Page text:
Patient-provider relationships take time to develop; but once they’re established, they can greatly benefit employee health. Promoting engagement between your employees and their primary care providers (PCPs) also decreases long-term health care costs that, in turn, yield lower premiums.
Value-Based Care and Relationship-Building Between Patients and Providers
Patient-provider relationships characterized by open communication, empathy and shared decision-making have always been important. But now, with the transition to value-based payment models that reward quality over quantity, these relationships are paramount. Physicians receive financial incentives when they contain costs and keep patients healthy. Strong relationships with patients — particularly those that withstand the test of time — help physicians accomplish these goals.
One recent study found that relationship continuity has a number of benefits, from decreasing mental and physical health care needs and utilization of health care services to reducing errors and adverse events. Sustained engagement between patients and providers can also increase patient satisfaction and trust, lower health care costs and — of course — improve patient health and quality of life.
Why PCP-Employee Engagement Is Important
Why does all of this matter for your business? Engagement is critical, firstly, because it helps your employees stay healthy. When they like and trust their providers, your employees are more likely to follow through with preventive screenings, take their medications properly and seek care immediately upon feeling ill. This means fewer missed work days and more productive members of your team.
Strong provider relationships also increase the potential for lower premium costs. PCP-employee engagement fosters early detection that can make a big difference with long-term costs that health plans use to establish premium amounts. Seeing a PCP can also be less expensive than seeing a specialist. Again, it’s about keeping costs down with the goal of lowering premiums.
Finally, it’s what your employees want. Strong patient-provider relationships are exactly what employees look for in an increasingly fragmented health care system. They want consistency and stability. They want providers who take an interest in their well-being, listen to their concerns, explain concepts clearly and spend a reasonable amount of time with them. Physicians and patients agree that patient-provider relationships are the most important determinant of quality care, according to the Council of Accountable Physician Practices. In essence, there is no “quality” without these critical relationships.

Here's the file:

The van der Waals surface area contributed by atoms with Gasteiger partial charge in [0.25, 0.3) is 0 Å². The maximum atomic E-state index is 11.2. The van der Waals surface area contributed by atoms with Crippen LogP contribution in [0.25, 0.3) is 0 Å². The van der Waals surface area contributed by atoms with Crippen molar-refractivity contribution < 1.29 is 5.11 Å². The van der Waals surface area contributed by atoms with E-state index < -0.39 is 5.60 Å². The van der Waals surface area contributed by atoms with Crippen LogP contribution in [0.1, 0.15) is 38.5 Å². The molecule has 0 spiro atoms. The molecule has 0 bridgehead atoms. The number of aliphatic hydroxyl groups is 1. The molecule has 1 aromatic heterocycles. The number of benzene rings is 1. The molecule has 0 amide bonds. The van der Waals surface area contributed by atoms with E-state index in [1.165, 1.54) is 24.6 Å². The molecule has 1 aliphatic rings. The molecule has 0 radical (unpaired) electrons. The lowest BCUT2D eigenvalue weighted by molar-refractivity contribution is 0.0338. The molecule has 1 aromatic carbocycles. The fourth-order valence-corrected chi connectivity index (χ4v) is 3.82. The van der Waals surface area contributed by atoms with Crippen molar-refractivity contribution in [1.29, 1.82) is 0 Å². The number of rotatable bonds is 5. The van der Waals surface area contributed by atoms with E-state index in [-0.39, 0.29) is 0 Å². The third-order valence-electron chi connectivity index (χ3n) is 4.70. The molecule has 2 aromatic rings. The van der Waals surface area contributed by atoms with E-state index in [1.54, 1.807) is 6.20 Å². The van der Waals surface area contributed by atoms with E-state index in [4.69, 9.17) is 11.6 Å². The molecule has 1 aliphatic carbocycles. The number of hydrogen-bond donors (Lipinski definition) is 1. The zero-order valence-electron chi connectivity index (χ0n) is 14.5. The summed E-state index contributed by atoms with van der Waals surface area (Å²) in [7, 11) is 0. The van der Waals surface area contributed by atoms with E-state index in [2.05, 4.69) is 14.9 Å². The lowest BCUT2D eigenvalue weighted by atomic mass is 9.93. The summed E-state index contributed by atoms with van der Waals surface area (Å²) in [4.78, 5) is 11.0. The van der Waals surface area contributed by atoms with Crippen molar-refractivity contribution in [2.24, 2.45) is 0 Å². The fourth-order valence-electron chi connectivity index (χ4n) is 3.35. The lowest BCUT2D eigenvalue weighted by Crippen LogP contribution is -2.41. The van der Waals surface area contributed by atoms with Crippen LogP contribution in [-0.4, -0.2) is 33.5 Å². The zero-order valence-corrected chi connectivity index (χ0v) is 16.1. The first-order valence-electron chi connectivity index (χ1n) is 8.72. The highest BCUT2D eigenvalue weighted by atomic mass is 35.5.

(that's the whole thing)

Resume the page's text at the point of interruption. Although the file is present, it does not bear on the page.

How to Promote PCP-Employee Engagement
Employers can set the stage for engagement by taking these three steps:
- Help employees understand why having a PCP is important. It’s about being able to spot trends more easily, leading to early detection and even life-saving treatments.
- Help employees choose the right PCP. Direct them to your insurer’s physician directory to help choose the doctor best suited to meet the employee’s need. Along with making sure potential PCPs are in network and have any relevant specialties, urge your employees to seek out doctors they feel comfortable discussing their questions and concerns with. If they can’t establish trust, the relationship won’t develop.
- Choose a health plan that provides incentives (for instance, a credit on the premium or deductible) for employees undergoing routine and preventive services.
Patient-provider relationships are the key to lowering costs and keeping employees healthy. Employers that promote and support these relationships could see long-term cost containment and increased employee satisfaction.